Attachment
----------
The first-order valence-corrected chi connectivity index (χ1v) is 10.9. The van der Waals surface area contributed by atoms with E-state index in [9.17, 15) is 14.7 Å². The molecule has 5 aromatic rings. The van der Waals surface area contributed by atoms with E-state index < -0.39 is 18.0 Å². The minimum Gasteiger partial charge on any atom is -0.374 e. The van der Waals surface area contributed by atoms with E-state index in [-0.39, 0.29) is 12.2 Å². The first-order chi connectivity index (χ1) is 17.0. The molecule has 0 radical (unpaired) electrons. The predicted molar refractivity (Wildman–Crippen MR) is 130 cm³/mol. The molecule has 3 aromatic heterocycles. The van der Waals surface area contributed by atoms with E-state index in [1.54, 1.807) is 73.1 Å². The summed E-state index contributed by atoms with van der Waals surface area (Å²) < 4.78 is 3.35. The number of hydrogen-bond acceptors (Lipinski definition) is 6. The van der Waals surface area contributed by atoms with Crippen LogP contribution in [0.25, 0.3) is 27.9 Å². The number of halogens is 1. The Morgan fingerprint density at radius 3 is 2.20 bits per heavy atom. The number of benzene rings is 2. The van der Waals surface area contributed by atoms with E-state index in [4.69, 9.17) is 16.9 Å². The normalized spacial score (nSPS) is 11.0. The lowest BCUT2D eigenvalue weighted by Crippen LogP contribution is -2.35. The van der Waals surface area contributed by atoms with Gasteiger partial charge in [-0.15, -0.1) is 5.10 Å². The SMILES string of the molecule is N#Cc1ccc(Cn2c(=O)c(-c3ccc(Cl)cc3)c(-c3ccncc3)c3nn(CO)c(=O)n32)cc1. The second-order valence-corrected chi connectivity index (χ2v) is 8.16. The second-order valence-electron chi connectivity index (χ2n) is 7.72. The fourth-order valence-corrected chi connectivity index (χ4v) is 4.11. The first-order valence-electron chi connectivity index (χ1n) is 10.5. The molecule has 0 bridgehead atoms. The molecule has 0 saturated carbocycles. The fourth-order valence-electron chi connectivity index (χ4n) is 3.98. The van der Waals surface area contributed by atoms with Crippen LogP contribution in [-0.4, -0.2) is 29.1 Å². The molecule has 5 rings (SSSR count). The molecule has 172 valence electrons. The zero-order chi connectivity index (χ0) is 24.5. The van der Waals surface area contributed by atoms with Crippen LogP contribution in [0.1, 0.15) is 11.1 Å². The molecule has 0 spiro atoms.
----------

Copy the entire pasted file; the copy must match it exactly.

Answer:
The first-order valence-corrected chi connectivity index (χ1v) is 10.9. The van der Waals surface area contributed by atoms with E-state index in [9.17, 15) is 14.7 Å². The molecule has 5 aromatic rings. The van der Waals surface area contributed by atoms with E-state index < -0.39 is 18.0 Å². The minimum Gasteiger partial charge on any atom is -0.374 e. The van der Waals surface area contributed by atoms with E-state index in [-0.39, 0.29) is 12.2 Å². The first-order chi connectivity index (χ1) is 17.0. The molecule has 0 radical (unpaired) electrons. The predicted molar refractivity (Wildman–Crippen MR) is 130 cm³/mol. The molecule has 3 aromatic heterocycles. The van der Waals surface area contributed by atoms with E-state index in [1.54, 1.807) is 73.1 Å². The summed E-state index contributed by atoms with van der Waals surface area (Å²) < 4.78 is 3.35. The number of hydrogen-bond acceptors (Lipinski definition) is 6. The van der Waals surface area contributed by atoms with Crippen LogP contribution in [0.25, 0.3) is 27.9 Å². The number of halogens is 1. The Morgan fingerprint density at radius 3 is 2.20 bits per heavy atom. The number of benzene rings is 2. The van der Waals surface area contributed by atoms with E-state index in [4.69, 9.17) is 16.9 Å². The normalized spacial score (nSPS) is 11.0. The lowest BCUT2D eigenvalue weighted by Crippen LogP contribution is -2.35. The van der Waals surface area contributed by atoms with Gasteiger partial charge in [-0.15, -0.1) is 5.10 Å². The SMILES string of the molecule is N#Cc1ccc(Cn2c(=O)c(-c3ccc(Cl)cc3)c(-c3ccncc3)c3nn(CO)c(=O)n32)cc1. The second-order valence-corrected chi connectivity index (χ2v) is 8.16. The second-order valence-electron chi connectivity index (χ2n) is 7.72. The fourth-order valence-corrected chi connectivity index (χ4v) is 4.11. The first-order valence-electron chi connectivity index (χ1n) is 10.5. The molecule has 0 bridgehead atoms. The molecule has 0 saturated carbocycles. The fourth-order valence-electron chi connectivity index (χ4n) is 3.98. The van der Waals surface area contributed by atoms with Crippen LogP contribution in [-0.4, -0.2) is 29.1 Å². The molecule has 5 rings (SSSR count). The molecule has 172 valence electrons. The zero-order chi connectivity index (χ0) is 24.5. The van der Waals surface area contributed by atoms with Crippen LogP contribution in [0.1, 0.15) is 11.1 Å². The molecule has 0 spiro atoms.